Medical aid to die: the ex-deputy minister Ghislain Leblond implore Quebec act

Aide médicale à mourir: l'ex-sous-ministre Ghislain Leblond implore Québec d'agir

Suffering from a neurodegenerative disease, and nailed in a wheelchair for the past 15 years, Ghislain Leblond is following with indignation the legal challenge led by Nicole Gladu and Jean Truchon to change the criteria for the medical assistance to die.

According to him, Quebec must not only harmonize its law with that of the federal government, but also to take charge of the dispute before the courts of the famous clause about the “natural death reasonably foreseeable”.

“Two people, if mortgaged by the life to be obliged to show off like circus animals, it is incredibly sad,” laments, in the interview, the former deputy minister of the Industry.

Ghislain Leblond is one of those people who wish to obtain medical assistance to die if it does not be able to live a prisoner of his body. Because this is what awaits, he who can not rely on the use of approximately 60 % of his right arm to perform the countless small daily gestures.

The first symptoms of the disease, which resembles a very slow amyotrophic lateral sclerosis, but who has never been diagnosed — “I’m a medical mystery!” — appeared when Mr. Leblond was in his twenties. Paralysis, progressive, and has been forced to stop working at the age of 48 years. Today, the septuagenarian is in need of help “24 hours on 24”.

“The idea of finding myself a prisoner of my body with my entire head, that to me is unacceptable. Fifteen years in a wheelchair, it is long”, drops Mr. Leblond, adding in the same breath that his fate is “nothing” next to the one of Nicole Gladu or Jean Truchon. “I have help, I’m well accompanied. […] In fact, the more hard it is to be dependent upon others,” including his wife, he said with emotion.

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In an open letter that he sent to the Sun, Ghislain Leblond deplores the fact that the quebec bill on end of life care is more restrictive than the federal law on medical assistance to die. It has, in particular, against the notion of “end of life” selected by Quebec, so that the principle adopted by the supreme Court and included in C-14 is that of “suffering persistent and intolerable”.

Refusal to harmonize

“Despite the pressures coming from all sides […], Quebec has consistently refused to harmonize its law. By a calculation of the electoral of the lowest and most vile, Philippe Couillard has preferred left to their own devices, the Gladu and Truchon in Quebec rather than risk a few votes at the next election,” he laments.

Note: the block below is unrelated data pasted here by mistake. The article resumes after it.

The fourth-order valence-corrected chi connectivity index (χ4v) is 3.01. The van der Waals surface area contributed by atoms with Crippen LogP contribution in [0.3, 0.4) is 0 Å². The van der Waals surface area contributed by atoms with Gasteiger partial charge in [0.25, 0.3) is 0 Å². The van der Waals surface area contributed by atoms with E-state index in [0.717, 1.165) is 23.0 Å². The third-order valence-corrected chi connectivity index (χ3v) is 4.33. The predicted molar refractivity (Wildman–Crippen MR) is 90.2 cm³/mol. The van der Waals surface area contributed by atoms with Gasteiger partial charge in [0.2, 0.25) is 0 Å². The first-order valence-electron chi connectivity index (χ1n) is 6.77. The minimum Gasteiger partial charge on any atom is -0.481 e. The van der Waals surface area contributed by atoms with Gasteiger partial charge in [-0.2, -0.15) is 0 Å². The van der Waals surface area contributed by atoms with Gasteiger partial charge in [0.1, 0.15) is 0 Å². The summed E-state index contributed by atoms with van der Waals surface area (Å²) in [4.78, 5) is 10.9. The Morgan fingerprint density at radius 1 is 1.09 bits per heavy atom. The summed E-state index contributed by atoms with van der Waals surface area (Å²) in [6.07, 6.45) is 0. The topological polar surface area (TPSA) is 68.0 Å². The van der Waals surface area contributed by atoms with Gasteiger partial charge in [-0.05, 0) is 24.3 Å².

A victim of his own “turpitude”, the Québec government is thus forced to “gang up” with Ottawa against these two persons among the most vulnerable in our society,” growls Mr. Leblond. “Here we are, deliberately and without any justification, the accomplices of the fact that these two abused the chance to be forced to undertake a real way of the cross legal who will lead after several years leading up to the supreme Court,” says-t it.

The septuagenarian press Quebec to harmonize the one hand, its law with that of the federal government and, on the other hand, to liberate the vulnerable citizens of these inhuman fighting in front of the courts taking charge of the challenge of the “mysterious” clause on the “natural death reasonably foreseeable” directly in front of the Court of appeal. “If the Quebec government had acted when it was time, we would already be in front of the supreme Court. It would have saved time,” he said.

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During the election campaign, the Coalition avenir Quebec had been open to expand the medical assistance to die after having conducted a consultation process. The office of the minister of Health, Danielle McCann, we promise always to “consider seriously” the question of enlargement, but also in the harmonization of federal and provincial legislation.

The press secretary of the minister McCann, Alexandre Lahaie, pointed out that the government is awaiting two reports. The first, which will take stock of three years of the law on end of life care and examine the case of a refusal of medical assistance to die, will be released in January. The other report, expected in spring, will focus on early applications of medical help to die.

“There is a reflection that is ongoing and requires several steps. It is necessary to do things in the right order. Once we have read and analyzed the reports, it is sure that we will not act unilaterally. We will listen to the people, the environment…,” said Lahaie.


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